TheÂ Siamese fighting fish,Â also known as theÂ bettaÂ (particularly in the US), is a popularÂ speciesÂ ofÂ freshwaterÂ aquariumÂ fish. The name of the genus is derived fromÂ ikan bettah,Â taken from a local dialect of Malay.Â The wild ancestors of this fish are native to the rice paddies ofÂ Thailand,Â MalaysiaÂ andÂ CambodiaÂ and are calledÂ pla-kadÂ inÂ ThaiÂ orÂ trey kremÂ inÂ Khmer.
The people of Siam (nowÂ Thailand) originally started collecting these fish, known as “pla kat,” which means tearing or biting fish, prior to the 19th century.
In the wild, bettas spar for only a few minutes or so before one fish backs off. Bred specifically for fighting, domesticated betta matches can go on for much longer, with winners determined by a willingness to continue fighting. Once one fish retreats, the match is over. Large amounts of money are wagered during these fights, with potential losses as great as a person’s home.
Seeing the popularity of these fights, the King of Siam started licensing and collecting these fighting fish. In 1840, he gave some of his prized fish to a man who, in turn, gave them to Dr. Theodor Cantor, a medical scientist. Nine years later, Dr. Cantor wrote an article describing them under the name Macropodus Pugnax. In 1909, Mr. Tate Regan realized that there was already a species with the nameÂ Macropodus Pugnax, and renamed the Siamese fighting fish toÂ Betta splendens.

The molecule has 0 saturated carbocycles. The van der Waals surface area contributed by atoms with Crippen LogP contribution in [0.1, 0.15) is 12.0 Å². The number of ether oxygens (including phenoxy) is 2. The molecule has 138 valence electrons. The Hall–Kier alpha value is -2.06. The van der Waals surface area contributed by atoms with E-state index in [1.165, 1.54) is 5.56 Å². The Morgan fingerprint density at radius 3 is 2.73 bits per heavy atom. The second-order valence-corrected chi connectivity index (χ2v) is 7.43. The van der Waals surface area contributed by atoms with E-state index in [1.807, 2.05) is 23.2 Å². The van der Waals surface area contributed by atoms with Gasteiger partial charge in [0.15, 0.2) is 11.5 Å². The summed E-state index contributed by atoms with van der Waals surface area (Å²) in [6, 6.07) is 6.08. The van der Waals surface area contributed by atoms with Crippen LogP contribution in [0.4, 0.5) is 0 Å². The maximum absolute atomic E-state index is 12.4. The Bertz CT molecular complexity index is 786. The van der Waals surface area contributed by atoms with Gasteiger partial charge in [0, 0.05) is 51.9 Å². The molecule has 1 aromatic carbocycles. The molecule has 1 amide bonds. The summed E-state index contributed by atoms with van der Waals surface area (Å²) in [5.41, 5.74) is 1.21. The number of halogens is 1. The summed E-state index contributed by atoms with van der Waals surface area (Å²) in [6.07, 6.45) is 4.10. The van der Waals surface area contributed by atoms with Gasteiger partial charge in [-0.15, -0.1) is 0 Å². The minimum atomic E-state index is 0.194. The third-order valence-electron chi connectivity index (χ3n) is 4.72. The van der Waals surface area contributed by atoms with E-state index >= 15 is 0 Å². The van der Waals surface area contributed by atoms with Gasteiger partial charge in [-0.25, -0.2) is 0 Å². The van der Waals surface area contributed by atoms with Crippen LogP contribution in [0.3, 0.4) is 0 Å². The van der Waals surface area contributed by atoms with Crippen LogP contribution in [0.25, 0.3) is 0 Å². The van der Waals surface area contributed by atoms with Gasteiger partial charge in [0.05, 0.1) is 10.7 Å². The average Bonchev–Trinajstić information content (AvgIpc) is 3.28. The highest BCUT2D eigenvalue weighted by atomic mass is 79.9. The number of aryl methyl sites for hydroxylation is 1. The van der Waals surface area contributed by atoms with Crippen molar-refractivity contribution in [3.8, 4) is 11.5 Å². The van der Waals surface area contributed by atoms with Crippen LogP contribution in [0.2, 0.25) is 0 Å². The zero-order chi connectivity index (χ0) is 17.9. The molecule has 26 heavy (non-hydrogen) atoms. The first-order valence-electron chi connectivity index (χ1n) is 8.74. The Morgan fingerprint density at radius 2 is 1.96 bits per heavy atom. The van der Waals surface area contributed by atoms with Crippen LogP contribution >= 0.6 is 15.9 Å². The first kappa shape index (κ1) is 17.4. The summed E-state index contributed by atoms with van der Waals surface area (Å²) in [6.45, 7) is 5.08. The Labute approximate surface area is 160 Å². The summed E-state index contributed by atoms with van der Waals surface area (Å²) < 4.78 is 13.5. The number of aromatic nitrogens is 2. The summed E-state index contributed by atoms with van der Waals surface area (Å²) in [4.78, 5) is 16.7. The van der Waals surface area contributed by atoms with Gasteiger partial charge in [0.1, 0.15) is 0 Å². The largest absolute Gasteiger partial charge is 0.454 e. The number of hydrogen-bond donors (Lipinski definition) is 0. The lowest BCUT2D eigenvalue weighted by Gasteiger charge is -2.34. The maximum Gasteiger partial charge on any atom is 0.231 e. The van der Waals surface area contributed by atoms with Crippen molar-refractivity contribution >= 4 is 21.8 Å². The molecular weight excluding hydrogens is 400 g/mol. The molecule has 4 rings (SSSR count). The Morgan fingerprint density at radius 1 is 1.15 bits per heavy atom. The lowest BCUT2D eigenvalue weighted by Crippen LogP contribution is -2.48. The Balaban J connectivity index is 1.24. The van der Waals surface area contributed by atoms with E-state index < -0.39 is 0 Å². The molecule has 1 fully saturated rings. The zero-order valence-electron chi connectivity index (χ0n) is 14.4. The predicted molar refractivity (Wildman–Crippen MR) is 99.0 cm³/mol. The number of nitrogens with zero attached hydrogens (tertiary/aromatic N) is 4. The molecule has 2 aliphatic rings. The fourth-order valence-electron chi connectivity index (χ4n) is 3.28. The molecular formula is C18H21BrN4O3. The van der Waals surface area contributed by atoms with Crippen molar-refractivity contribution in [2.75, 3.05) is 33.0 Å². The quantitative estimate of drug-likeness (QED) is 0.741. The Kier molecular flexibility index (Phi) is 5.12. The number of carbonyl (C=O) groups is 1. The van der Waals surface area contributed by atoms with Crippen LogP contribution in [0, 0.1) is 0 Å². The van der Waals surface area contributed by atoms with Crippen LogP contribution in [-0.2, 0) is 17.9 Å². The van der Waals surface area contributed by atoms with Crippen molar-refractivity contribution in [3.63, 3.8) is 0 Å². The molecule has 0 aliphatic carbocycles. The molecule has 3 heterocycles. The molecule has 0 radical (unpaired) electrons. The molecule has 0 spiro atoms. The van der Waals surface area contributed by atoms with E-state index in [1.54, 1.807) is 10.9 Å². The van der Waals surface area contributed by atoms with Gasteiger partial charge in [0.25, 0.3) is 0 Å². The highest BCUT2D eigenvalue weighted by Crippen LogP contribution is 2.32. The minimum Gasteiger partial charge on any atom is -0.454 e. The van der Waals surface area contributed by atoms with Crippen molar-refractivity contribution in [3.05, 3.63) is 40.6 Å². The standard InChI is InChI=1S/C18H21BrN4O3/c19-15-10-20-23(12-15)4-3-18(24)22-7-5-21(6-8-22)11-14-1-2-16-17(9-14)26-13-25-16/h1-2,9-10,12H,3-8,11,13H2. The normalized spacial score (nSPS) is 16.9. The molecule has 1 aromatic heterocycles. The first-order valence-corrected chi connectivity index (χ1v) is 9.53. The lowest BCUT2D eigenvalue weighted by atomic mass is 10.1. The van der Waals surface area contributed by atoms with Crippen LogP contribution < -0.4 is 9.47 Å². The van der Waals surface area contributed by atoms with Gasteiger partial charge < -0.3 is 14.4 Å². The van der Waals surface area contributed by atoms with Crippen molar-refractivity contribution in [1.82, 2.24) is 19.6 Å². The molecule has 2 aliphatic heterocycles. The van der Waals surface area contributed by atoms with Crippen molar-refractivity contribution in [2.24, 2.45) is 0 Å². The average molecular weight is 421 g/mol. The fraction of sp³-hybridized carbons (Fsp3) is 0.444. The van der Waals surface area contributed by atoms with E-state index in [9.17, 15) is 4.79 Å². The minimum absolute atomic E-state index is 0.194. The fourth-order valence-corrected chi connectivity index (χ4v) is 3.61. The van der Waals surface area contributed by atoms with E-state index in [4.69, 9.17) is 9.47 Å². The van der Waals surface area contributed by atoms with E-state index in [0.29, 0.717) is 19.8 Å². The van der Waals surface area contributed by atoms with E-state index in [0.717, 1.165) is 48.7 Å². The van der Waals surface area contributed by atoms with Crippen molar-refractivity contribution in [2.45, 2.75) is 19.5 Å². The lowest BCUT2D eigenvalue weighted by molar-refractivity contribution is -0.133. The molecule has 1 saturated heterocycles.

Siamese fighting fish has upturned mouths and are primarilyÂ carnivorousÂ surface feeders, although some vegetable matter may be eaten. In the wild, they feed on zooplankton, crustaceans, theÂ larvaeÂ ofÂ mosquitoesÂ and other water bound insect larvae. Typically,Â commercial betta pelletsÂ are a combination of mashed shrimp meal, wheat flour, fish meal, brine shrimp, bloodworms, and vitamins. These fish will also eat live or frozenÂ bloodworms,Â mosquitoÂ larvae,Â brine shrimpÂ orÂ daphnia.
Hatching brine shrimp is a popular method used by many in the aquarium hobby to obtain live food for their Betta fish.Â Brine shrimp are the easiest live fish food to procure, hatch and cultivate and are particularly nutritious when they are in their early stages still attached to their yolk sack. Some aquarium fish are reluctant to accept dried or flake foods therefore live food is occasionally necessary. Siamese fighting fish tattoo design done in morbid tattoo parlor in cash and carry mall Makati Manila, Philippines.